The National Association of Schoolmasters Union of Women Teachers (NASUWT), the National Union of Teachers (NUT), and the University and College Union (UCU), three EI’s national affiliates, have commented on the publication of the General Certificate of Secondary Education (GCSE) results. The GCSE is an academic qualification awarded in a specified subject, generally taken in a number of subjects by students aged 14–16 in secondary education in England, Wales and Northern Ireland.
NASUWT: Government undermines national public education system
“Congratulations must go out today to all the young people and teachers who have worked hard to achieve exam success,” saidNASUWT General Secretary Chris Keates.
“The results show a slight percentage drop in the A*-C pass rate. The Government may seek to claim that these changes are as a result of it 'toughening up ' on examinations because they were 'too easy' in the past. This is untrue, as the evidence from the exam boards and exam regulator shows.”
She drew the attention to the fact that the Government should consider that it is unlikely to be long before there is clear evidence that its policies are affecting educational outcomes:
“The denigration of state schools, the drive for a narrow elitist curriculum, the removal of essential support for families, the erosion of educational entitlements for children and young people and the relentless attacks on teachers and the teaching profession will take their toll, undermining over a decade of year-on-year improvement in the achievements of young people and schools.”
Keates went on to say that “with figures released yesterday showing an increase in the number of 16 to 18 year-olds not in education, work or training, the focus must be on ensuring that the achievements made today are not allowed to go to waste and that all young people can leave school provided with the opportunities to further their skills.”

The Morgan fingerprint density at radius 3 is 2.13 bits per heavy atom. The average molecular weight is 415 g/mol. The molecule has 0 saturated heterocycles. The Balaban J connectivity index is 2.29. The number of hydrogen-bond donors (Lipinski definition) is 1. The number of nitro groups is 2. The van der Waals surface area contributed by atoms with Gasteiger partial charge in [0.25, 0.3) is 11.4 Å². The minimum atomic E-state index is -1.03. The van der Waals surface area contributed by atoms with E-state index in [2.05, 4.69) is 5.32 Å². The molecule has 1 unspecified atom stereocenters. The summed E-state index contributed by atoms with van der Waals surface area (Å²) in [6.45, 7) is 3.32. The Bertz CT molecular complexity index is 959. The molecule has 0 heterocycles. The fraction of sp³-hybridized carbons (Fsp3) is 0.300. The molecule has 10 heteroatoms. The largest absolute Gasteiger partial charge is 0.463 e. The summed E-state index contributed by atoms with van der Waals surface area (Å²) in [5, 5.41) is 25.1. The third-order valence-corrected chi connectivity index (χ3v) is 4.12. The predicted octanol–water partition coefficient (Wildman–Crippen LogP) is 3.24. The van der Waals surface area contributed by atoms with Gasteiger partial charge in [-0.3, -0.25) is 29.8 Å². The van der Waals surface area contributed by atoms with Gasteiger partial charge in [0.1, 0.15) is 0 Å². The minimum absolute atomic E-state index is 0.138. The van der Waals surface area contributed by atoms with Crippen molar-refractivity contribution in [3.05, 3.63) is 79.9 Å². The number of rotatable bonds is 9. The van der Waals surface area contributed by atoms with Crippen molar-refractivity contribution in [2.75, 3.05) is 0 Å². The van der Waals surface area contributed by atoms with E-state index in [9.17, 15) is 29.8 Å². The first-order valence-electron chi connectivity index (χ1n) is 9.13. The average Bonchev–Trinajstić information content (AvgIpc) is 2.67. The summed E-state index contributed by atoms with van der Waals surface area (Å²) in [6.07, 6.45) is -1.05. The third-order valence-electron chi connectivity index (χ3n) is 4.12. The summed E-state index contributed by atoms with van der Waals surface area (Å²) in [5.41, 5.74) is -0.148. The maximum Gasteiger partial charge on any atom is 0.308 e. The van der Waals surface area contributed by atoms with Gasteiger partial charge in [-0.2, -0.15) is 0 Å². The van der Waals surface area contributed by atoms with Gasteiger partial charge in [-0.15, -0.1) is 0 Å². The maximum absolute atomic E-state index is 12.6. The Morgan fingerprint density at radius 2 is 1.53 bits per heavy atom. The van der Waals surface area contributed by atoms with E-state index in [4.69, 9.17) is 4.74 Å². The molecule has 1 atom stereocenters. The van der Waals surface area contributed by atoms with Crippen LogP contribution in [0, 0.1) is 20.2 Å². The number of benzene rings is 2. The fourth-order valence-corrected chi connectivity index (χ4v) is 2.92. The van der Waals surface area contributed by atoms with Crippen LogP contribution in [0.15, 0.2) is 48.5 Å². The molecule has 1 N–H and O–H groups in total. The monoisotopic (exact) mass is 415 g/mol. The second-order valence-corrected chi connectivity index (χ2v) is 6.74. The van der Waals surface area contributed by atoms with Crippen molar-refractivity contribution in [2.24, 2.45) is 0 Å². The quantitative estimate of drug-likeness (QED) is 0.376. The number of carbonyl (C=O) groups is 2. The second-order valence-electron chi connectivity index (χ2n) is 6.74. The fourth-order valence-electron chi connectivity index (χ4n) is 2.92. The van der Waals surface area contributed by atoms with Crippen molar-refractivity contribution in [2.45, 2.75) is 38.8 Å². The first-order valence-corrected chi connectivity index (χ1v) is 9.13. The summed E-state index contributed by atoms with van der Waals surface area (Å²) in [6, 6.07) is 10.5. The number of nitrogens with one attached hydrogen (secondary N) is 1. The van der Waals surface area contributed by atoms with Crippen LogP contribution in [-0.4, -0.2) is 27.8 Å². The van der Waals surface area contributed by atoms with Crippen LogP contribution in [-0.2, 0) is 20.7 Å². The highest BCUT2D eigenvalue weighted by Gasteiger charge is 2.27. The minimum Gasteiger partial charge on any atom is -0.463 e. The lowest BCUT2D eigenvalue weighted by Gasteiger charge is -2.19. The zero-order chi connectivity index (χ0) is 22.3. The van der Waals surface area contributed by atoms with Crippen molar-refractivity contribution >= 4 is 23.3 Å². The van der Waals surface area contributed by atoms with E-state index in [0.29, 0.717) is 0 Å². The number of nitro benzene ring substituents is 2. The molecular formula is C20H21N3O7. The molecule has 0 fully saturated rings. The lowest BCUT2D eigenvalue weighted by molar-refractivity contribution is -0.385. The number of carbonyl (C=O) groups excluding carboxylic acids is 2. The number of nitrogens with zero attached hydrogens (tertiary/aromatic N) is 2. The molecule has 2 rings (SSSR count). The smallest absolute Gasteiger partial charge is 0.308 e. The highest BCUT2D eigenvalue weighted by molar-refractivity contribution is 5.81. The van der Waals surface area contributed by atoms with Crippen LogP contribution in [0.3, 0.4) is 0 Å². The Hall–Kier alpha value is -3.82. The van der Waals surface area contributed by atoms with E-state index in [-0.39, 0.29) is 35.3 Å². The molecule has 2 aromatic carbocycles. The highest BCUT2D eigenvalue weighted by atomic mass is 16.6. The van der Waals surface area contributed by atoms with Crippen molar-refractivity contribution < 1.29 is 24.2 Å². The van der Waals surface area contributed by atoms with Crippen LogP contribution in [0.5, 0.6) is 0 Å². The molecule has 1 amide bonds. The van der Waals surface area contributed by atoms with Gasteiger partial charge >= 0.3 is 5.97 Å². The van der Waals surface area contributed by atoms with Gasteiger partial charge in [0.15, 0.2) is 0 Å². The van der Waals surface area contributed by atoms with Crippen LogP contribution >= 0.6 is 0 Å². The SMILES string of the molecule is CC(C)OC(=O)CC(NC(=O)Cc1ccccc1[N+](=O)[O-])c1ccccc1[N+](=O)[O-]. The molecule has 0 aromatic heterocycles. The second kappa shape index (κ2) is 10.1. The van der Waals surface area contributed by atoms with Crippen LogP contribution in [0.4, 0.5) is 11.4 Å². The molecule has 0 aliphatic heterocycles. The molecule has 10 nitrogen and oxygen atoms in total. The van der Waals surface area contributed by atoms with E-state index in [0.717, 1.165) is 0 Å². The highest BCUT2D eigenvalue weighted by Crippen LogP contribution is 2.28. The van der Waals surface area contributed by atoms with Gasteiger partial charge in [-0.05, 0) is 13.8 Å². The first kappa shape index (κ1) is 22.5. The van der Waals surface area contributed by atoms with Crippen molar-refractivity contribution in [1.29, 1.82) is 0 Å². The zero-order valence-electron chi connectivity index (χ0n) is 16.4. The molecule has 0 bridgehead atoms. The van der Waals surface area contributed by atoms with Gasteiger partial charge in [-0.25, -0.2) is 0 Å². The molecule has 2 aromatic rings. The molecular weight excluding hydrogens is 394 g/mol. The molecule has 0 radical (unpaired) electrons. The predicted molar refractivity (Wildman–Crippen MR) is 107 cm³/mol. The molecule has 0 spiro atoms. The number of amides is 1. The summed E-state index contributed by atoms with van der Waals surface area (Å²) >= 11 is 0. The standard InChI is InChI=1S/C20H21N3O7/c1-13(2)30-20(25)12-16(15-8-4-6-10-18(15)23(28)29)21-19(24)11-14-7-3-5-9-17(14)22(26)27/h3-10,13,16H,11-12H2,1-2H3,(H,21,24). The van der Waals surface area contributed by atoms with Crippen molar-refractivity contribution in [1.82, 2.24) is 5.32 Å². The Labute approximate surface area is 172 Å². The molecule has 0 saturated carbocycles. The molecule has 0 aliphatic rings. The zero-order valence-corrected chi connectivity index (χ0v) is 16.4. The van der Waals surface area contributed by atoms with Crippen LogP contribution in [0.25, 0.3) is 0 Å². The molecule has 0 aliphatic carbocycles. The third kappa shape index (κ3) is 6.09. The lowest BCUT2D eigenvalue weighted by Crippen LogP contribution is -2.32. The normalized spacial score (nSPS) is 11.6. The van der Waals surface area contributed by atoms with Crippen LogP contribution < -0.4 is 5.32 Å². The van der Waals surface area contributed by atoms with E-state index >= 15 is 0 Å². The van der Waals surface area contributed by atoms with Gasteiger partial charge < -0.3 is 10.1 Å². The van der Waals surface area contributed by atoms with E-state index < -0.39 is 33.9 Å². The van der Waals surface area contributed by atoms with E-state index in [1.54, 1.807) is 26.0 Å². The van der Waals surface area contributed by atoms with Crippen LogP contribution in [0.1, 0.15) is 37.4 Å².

“Young people receiving their GCSE results today are facing an uncertain future and investment in jobs and skills must be the top priority,” she underlined.
NUT: brutal change of grading system is a scandal
The NUT deplored that exam boards changed grade boundaries between January and June so that many candidates who would have got a C in January got a D in June. The education union said this has affected about 10,000 students and is truly a scandal. The exam boards gave no notice to schools or students of this change of policy. Many English teachers rang the NUT to complain about the effects on their students and suspicious of political influence having led to this scandal.
The NUT is supporting demands for a regrading (not a re-marking) of the latest English GCSE papers and for an independent inquiry into how this has come about.
NUT General Secretary Christine Blower wrote to the Secretary of State for Education, Michael Gove, about the GCSE results.
“The NUT, and its members, shares the serious concerns of the NAHT [National Association of Head Teachers] and ASCL [Association of School and College Leaders] about the circumstances surrounding this year’s GCSE results especially in English,” she said. “For exam boards to change the grade boundaries in such a way that many pupils who would have gained a C grade in January attained a D in June - for exactly the same work - is entirely unacceptable and exceptionally unfair.”